Monks and Mayans Meet at Hacienda Tres Rios

Wednesday was the first day of the Mayan-Tibetan Bicultural Encounter at Hacienda Tres Rios, a luxury eco resort located in the Riviera Maya. The goal of this event is to showcase the unique ceremonies of local Mayan communities and Tibetan monks, oftentimes combining the two. The fusion of the Mayan and Tibetan cultures was truly astounding; even though they’re set on opposite sides of the world, the two groups demonstrated some striking similarities!

Tibetan monks from the Drepung Loseling Monastery checked in to the resort on Tuesday wearing brightly-colored robes, and the following day began to share their traditions with guests and visitors at Hacienda Tres Rios along with local Mayan performers wearing colorful Yucatecan garb.

Opening Ceremony

In the morning, we made our way out to the beautiful, untouched beach at Hacienda Tres Rios, where a tent had been set up as a stage for the Mayan dancers and Tibetan monks. The ceremony began with opening words from the event’s organizers from Richard Gere Productions, Producciones Arte Maya and Hacienda Tres Rios.

The arrival of the Tibetan monks was a sight to see as they rowed onto the beach and were greeted by the Mayan community with drums and the blowing of conch shells.

As the Tibetan monks lined up under the tent, I was blown away by the combination of the bright monks robes, the white Mayan clothing with vividly colored details, and the mostly-white, flowy outfits of the audience. Beautiful!

We all looked on as the monks began to chant a deep, slow song, which was followed by the Mayan community presenting them with local gifts. Afterwards, Mayan performers with incense and colorful outfits began to dance for the monks and the audience on the sand, hailing the four cardinal points in a fascinating show.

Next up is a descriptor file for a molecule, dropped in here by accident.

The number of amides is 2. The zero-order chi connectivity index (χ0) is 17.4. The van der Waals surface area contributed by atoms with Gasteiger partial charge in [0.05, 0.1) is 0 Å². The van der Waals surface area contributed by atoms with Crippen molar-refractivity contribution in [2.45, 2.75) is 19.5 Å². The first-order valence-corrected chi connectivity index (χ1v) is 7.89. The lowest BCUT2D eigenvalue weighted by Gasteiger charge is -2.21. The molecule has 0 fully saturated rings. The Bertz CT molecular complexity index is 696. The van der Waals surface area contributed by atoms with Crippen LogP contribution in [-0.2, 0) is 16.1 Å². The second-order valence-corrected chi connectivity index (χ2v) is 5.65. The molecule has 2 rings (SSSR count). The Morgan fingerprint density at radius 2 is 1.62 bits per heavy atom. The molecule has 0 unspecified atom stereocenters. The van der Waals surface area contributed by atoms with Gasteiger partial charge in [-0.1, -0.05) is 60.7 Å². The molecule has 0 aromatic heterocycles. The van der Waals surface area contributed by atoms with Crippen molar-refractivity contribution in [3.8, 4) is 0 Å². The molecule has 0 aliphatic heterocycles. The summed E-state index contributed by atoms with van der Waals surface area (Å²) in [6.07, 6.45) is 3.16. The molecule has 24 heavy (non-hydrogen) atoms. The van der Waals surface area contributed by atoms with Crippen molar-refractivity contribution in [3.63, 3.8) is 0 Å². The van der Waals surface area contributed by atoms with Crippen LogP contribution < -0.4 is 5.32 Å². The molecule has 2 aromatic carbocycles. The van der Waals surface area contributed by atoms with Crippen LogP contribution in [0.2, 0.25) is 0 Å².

The Sand Mandala

After the opening ceremony, we were led to the resort’s immense lobby to witness the opening of the monks’ sand mandala, a beautiful and elaborate piece of art that the monks will continue to work on until the end of the Mayan-Tibetan Bicultural Encounter on Sunday.

The sand mandala ceremony began with several minutes of chanting by the Tibetan monks. They took out didgeridoo instruments (long horns) along with some colorful trumpets and drums. The entire lobby began to vibrate and I thought, “Wow! Those didgeridoos are powerful!” until I realized that it was the monks deep, gutteral chanting that was making the room shake. Incredible! Whenever the monks began to play their other instruments, I noticed it sounded similar to mariachi music, but played with different notes and combinations.

To create the sand mandala, the monks first measured and traced out chalk lines on the center table using string and rulers. They had a separate table filled with brightly colored sand, and they tapped on detailed straw-like instruments to filter the sand into its exact spot on the mandala.

Guests at the resort will be able to view the mandala-making process throughout the rest of the week. The unveiling will be on Sunday September 16, at which time the mandala will also be destroyed. The monks explained to the audience that the mandala is destroyed to represent how fleeting and temporary our life on this earth is. A stunning work of art with a profound message.

The Mayan-Tibetan Bicultural Encounter runs until this Sunday at the All Inclusive Hacienda Tres Rios resort. If you’re vacationing in the area this weekend, I recommend you spend a day at the resort to experience the ceremonies, rituals and conferences that will be going on throughout the day.